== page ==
On Wednesday, United States President Barack Obama outlined his approach to counter the terrorist group Islamic State (ISIS) after facing a lot of flak for telling reporters recently that he didn’t have a strategy “yet” for the jihadi outfit. Mr Obama’s reluctance to get drawn into conflicts elsewhere has been a hallmark of his presidency after costly US interventions in Iraq and Afghanistan. Many argue that he could have done more to dislodge the Bashar al-Assad regime in Syria and his measures on ISIS have been restricted to airstrikes and military assistance to Iraqi and Kurdish forces. But ongoing depredations of ISIS — including the massacres of Iraqi minorities, enslavement of women, beheading of journalists and recruitment of thousands of Western jihadis — have forced a rethink in Washington.
Mr Obama has now rightly set out “to degrade and ultimately destroy” ISIS. A “systematic campaign” of US airstrikes will ensue with an expanded scope. The US has thus far restricted its efforts on ISIS’ targets in Iraq but Mr Obama pitched for a broader focus, saying he will not hesitate to aim at ISIS forces in Syria as well. In a significant shift in policy, the US will now ramp up its military assistance — by training and equipping — the moderate opposition in Syria to add another pressure point on ISIS. The US will also aim to cut ISIS’ funding, counter its ideology, stem the flow of foreign fighters while continuing humanitarian assistance to displaced civilians. Mr Obama’s speech, geared to satisfy domestic audiences, will reassure Americans that this threat was being taken seriously without entailing the deployment of troops on foreign soil — and he will have rallied Congressional support to devote more resources to tackle this menace.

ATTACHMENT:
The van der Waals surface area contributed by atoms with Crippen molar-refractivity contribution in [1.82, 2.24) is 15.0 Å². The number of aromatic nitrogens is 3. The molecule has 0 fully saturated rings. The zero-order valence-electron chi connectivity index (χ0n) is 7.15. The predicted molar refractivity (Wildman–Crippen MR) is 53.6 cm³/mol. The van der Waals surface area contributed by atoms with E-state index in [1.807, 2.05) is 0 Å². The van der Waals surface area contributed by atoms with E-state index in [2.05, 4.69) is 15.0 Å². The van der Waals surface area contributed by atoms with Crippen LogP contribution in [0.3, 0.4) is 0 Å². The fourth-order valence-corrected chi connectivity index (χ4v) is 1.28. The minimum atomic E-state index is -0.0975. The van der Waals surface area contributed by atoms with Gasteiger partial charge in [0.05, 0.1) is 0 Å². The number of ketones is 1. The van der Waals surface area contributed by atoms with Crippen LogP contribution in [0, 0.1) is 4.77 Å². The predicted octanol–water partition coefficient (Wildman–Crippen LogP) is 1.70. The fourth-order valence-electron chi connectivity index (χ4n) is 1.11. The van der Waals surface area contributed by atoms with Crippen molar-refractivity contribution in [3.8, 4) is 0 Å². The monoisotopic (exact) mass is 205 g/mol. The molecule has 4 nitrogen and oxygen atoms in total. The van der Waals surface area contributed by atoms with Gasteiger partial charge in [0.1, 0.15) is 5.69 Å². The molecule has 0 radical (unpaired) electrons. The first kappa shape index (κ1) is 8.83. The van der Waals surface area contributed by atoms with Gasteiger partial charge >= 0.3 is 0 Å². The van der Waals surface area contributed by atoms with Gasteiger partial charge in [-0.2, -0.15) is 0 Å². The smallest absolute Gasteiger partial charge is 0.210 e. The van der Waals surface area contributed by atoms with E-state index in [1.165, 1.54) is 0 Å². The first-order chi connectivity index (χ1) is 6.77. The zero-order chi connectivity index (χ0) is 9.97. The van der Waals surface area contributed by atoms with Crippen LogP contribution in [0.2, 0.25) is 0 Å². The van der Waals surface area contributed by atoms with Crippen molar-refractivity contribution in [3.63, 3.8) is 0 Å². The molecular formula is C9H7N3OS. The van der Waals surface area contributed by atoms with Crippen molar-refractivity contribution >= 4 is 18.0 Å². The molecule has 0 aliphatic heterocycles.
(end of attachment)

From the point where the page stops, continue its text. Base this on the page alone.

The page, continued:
More to the point, Mr Obama underlined that this was not America’s fight alone. He said Arab partners would need to help secure the region and pointed out that US action would depend on Iraq forming an inclusive government. That’s a useful linkage going forward but it does not absolve the US of its own policy failings, including the inability to stop the sectarian practices of former Prime Minister Nouri al-Maliki, which alienated Sunnis and led to the rise of ISIS. Success against ISIS would also depend on Washington’s ability to secure the cooperation of Saudi Arabia, Qatar and Iran. India will be watching the strategy unfold with interest as it seeks to maintain influence while Iraq implodes. New Delhi is currently contemplating the Kurdish regional government’s request for material assistance to fight ISIS, as Hindustan Times reported this week. India is well-placed to join the “broad coalition of partners” that the US is looking for to counter ISIS.